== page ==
Scalar dependences in Dependence Analysis pass

Hi,

I am trying to understand the dependence analysis framework in LLVM. In particular, regarding scalar dependencies, I noticed that the precision of the dependences returned were less than optimal for some simple kernels like matrix multiplication.

1.
for (i = 0; i < 100; i++)
  for (j = 0; j < 100 j++)
    for (k = 0; k < 100; k++)
      C[i][j] += (A[i][k] * B[k][j])

As remarked on the project webpage (https://sites.google.com/site/parallelizationforllvm/), the scalar dependence for 'C' along the 'k' dimension is (0, 0, S). However, in this case, it is safe to consider this dependence to be (0, 0, 1), which is more precise.

Similarly,

2. For the Hyperbolic PDE-style kernel (taken from M.Wolf's PLDI 91 paper)
  for (i = 0; i < 100; i++) {
    for (j = 0; j < 101; j++) {
      A[j+1] = (1/3) * (A[j] + A[j+1] + A[j+2]);
    }
  }
The set of dependences would be { (0,1), (1,0), (1,-1) }. However, due to 'A' being a scalar along the 'i' dimension, the analysis reports { (S, 1), (S, 0), (S, -1) }.

I am curious to understand why this precision loss is happening and what are the ways to fix it. I would be happy to contribute this to the LLVM tree if I can fix it.

Thanks,

- Vaivaswatha

Hi,

The (0, 0, S) is a summary of the entire set of dependences, namely
(0, 0, 1), (0, 0, -1), (0, 0, 2), (0, 0, -2), (0, 0, 3), (0, 0, -3),I agree with this.

(0, 0, S) is more precise than (0, 0, 1)
(0, 0, 1) captures all the dependences that exist in the loop nest (more clarifications in the next para). What I mean to say is that, in this case it is safe for a loop transformation to assume that the only dependence in the loop nest is (0, 0, 1) and go ahead. So I would call it more precise since a constant distance dependence (0, 0, 1) allows more transforms than what a (0, 0, S) would allow.

The reason I claim that (0, 0, 1) captures all the dependences in the loop is this:
(0, 0, S) = { (0, 0, 1), (0, 0, -1), (0, 0, 2), (0, 0, -2), (0, 0, 3), (0, 0, -3), … } is really only capturing the memory dependences and not a value based dependence. That is the value computed in iteration (say) (0,0,0) is killed in iteration (0, 0, 1) and hence the dependence ends there. Iteration (0, 0, 2) is not dependent on iteration (0, 0, 0), although it is dependent on iteration (0, 0, 1).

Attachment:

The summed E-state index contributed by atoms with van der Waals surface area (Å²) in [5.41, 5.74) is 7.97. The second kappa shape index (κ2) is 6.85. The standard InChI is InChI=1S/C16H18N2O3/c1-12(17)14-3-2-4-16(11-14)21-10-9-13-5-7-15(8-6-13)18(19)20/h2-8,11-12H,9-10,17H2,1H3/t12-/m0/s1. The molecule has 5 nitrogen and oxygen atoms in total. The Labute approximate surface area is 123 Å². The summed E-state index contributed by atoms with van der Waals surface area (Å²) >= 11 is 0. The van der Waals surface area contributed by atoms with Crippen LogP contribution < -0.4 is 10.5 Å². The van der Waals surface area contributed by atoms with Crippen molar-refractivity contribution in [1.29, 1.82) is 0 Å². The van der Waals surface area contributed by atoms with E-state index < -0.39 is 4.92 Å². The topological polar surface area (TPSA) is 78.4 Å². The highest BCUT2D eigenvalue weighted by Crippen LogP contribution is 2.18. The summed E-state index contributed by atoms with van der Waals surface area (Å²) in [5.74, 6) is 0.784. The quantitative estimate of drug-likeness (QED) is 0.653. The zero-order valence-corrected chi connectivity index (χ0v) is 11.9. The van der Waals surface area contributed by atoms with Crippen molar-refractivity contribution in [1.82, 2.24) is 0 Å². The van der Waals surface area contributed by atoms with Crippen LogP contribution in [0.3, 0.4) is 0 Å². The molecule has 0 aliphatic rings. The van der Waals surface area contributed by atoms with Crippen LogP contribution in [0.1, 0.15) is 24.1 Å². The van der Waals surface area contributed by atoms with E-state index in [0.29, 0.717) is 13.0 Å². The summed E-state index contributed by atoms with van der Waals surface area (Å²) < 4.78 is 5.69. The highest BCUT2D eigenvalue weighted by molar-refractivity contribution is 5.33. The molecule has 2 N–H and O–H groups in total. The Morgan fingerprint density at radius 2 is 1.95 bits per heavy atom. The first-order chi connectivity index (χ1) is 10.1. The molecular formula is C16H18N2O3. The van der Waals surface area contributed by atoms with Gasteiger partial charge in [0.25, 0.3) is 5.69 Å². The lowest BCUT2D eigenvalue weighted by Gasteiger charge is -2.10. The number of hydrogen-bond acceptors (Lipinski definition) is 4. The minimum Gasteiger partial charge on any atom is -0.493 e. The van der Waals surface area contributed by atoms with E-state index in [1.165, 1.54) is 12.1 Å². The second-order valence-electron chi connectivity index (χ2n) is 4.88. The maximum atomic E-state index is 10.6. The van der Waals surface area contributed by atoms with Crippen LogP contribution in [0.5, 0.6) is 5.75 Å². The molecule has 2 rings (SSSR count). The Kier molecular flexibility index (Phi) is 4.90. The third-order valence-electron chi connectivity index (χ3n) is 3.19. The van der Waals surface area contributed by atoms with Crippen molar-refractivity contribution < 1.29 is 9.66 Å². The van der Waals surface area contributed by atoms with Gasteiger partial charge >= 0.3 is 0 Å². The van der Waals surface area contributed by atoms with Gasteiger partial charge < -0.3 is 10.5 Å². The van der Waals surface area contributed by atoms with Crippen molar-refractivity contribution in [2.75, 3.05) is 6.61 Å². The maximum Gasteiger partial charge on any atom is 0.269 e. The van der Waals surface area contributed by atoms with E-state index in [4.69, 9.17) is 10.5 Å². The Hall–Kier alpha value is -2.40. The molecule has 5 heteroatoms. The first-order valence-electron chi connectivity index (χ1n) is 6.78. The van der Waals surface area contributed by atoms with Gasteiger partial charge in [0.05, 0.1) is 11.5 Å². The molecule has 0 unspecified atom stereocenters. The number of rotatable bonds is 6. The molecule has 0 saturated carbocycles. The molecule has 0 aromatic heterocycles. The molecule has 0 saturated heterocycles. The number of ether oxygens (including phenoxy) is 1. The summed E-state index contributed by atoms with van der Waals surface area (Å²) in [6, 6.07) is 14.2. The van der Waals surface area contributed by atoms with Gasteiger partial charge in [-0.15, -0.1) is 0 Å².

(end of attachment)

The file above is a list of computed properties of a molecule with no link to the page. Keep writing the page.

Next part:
So, the dependence (0, 0, 2) (and similarly others) is actually an over approximation. All that is required is that each iteration in the ‘k’ dimension be totally ordered, and the dependence (0, 0, 1) captures that.

These slides kind of helped me understand this idea of value based dependences.
http://www.cs.colostate.edu/~mstrout/CS553/slides/lecture18-valuedep.pdf
Note that it mentions Bill Pugh’s work.

I am now wondering if implementing the ideas in the paper “Detecting Value-Based Scalar Dependence” (Eric Stoltz and Michael Wolfe) is the way to go here, or if Bill Pugh’s work is more suited.

My reason for considering this to be an important feature is that, even for simple loop nests (such as the Hyperbolic PDE-style kernel I sent), we need to have constant distance dependences reported by the dependence analysis. Just direction vectors may not be sufficient to go ahead with many transforms.

Thanks,

  • Vaivaswatha

Hi,

I talked a bit with David Callahan about your question.

He argues that (for your 1st example, say) that (0, 0, S) is more precise than (0, 0, 1); indeed, that it is more accurate. The (0, 0, S) is a summary of the entire set of dependences, namely

(0, 0, 1), (0, 0, -1), (0, 0, 2), (0, 0, -2), (0, 0, 3), (0, 0, -3), …

Using only (0, 0, 1) ignores many dependences of the complete set.

Of course, you must interpret the S correctly when you’re attempting loop xforms and such.

Callahan notes that direction vectors and distance vectors were both developed as schemes for summarizing big sets of dependences for practical use in a compiler. Bill Pugh’s work pushed on the idea of manipulating the complete sets precisely, without summarizing.

Feel free to post this on the LLVM list if you like.

Hope it helps,
Preston